Then, between 2009 and 2014, Greece experienced the painful effects of adjustment. What many branded with the dreaded word “austerity,” was in reality an inevitable “Act of Nature” when you literally run out of money. The Troika of the euro area partner countries, the ECB, and the IMF helped Greece with unprecedented funding to pass through the wringer of recovering the country’s saving-investment balance.

How did the Greek external current account adjust? In about 5 years, the current account adjusted by almost 16 percent of GDP as exports increased and imports dropped. This turnaround combined a collapse in investment of 12 percentage points of GDP (mostly in the private sector), with a recovery in savings of 4 percentage points of GDP (mostly in government).

As the funding for very large current account deficits suddenly dried up in late 2008, Greece had no choice but to cut back spending. This caused the sense of “austerity.” The country felt as though it was “adjusting through poverty.” Could this have been avoided and could the strengthening of the current account have been achieved in a different way to avoid the stresses and controversies of austerity?

Yes, on paper, namely by jumping income. With constant spending (no austerity), a sudden lift in income would have raised saving and boosted the saving-investment balance. But raising income would have required a tremendous jump in exports. In turn, such a jump in exports would have required a sudden re-engineering of the entire economy toward exportables. This would have required an improvement in competitiveness, and instantaneous massive reforms in areas such as labour, services and products markets.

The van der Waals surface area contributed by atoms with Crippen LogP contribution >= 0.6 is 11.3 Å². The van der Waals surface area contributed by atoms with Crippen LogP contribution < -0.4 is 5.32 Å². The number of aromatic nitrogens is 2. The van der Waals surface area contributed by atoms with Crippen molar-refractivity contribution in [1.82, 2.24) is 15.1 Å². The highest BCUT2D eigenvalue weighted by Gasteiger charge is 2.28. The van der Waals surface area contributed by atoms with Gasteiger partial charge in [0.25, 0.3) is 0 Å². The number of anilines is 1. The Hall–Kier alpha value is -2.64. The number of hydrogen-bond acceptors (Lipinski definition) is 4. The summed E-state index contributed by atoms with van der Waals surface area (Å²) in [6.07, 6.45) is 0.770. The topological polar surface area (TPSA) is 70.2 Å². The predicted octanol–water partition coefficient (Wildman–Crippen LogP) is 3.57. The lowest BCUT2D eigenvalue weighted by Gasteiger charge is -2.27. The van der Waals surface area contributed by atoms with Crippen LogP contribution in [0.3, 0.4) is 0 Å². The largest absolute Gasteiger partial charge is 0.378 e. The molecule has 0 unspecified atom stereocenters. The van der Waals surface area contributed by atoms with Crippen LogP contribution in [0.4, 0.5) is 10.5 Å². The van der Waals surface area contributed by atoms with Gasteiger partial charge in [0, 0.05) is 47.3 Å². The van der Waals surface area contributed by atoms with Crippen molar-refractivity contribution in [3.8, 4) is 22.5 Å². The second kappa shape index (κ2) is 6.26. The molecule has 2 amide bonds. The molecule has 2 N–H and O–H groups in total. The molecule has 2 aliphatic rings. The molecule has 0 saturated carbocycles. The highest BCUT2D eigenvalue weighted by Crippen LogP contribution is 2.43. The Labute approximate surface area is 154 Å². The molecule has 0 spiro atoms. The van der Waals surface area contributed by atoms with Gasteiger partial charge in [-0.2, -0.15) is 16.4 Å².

Structural reform is difficult and contentious in any country; improving competitiveness takes time. Thus, given the evaporation of funding for external deficits, that reforms take time, and, importantly, the tremendous hole that the current account was in (-16 percent of GDP!), Greece had no choice but to cut spending. There was no escaping the mathematics of this problem. Mathematics represents Nature, and no-one can mess with Nature, not even the Troika.

After the dust settled in 2014-2016, Greece has once again gradually crept back into a current account hole of 8 percent of GDP. This is the result of policy. If a sudden financing stop were to recur, would Greece feel any different from the last episode of adjusting its external deficit?

Government policy. We can depict the saving-investment balance for the country as a whole, the current account, as comprising the saving-investment balance of the private sector and the saving-investment balance of the government (the public sector). Figure 2 below shows the results.

The solid line repeats the current account balance from Figure 1. The dashed line shows the government saving-investment balance, and the dotted line shows the private sector saving-investment balance. Summary numbers are helpful: the average current account deficit is -6.7 percent of GDP. The average private-sector saving-investment balance is -0.1 percent of GDP (essentially balanced over time). The average government saving-investment balance is -6.6 percent of GDP. The current account deficit of Greece reflects fiscal policy.

Fiscal policy in Greece has a sustained tendency to generate deficits over time (except in 2018-2019). Income is cut by granting tax cuts. Consumption is increased by hiring many people in the public sector and expanding the purchases of goods and services. Relative to the ability of Greece to generate income (related to structural reforms and competitiveness), the public sector constantly overspends. This fiscal deficit then becomes a current account deficit. Greece has nearly a perfect mapping from fiscal policy to the balance of payments: the twin deficits which also triggered the crisis in 2009.

During the Greek crisis years, the fiscal balance in cyclically-adjusted terms, was reduced by an estimated 16 percent of GDP (equal to the elimination of the current account deficit, as noted above). This is mirrored in the saving-investment balance of the government in Figure 2.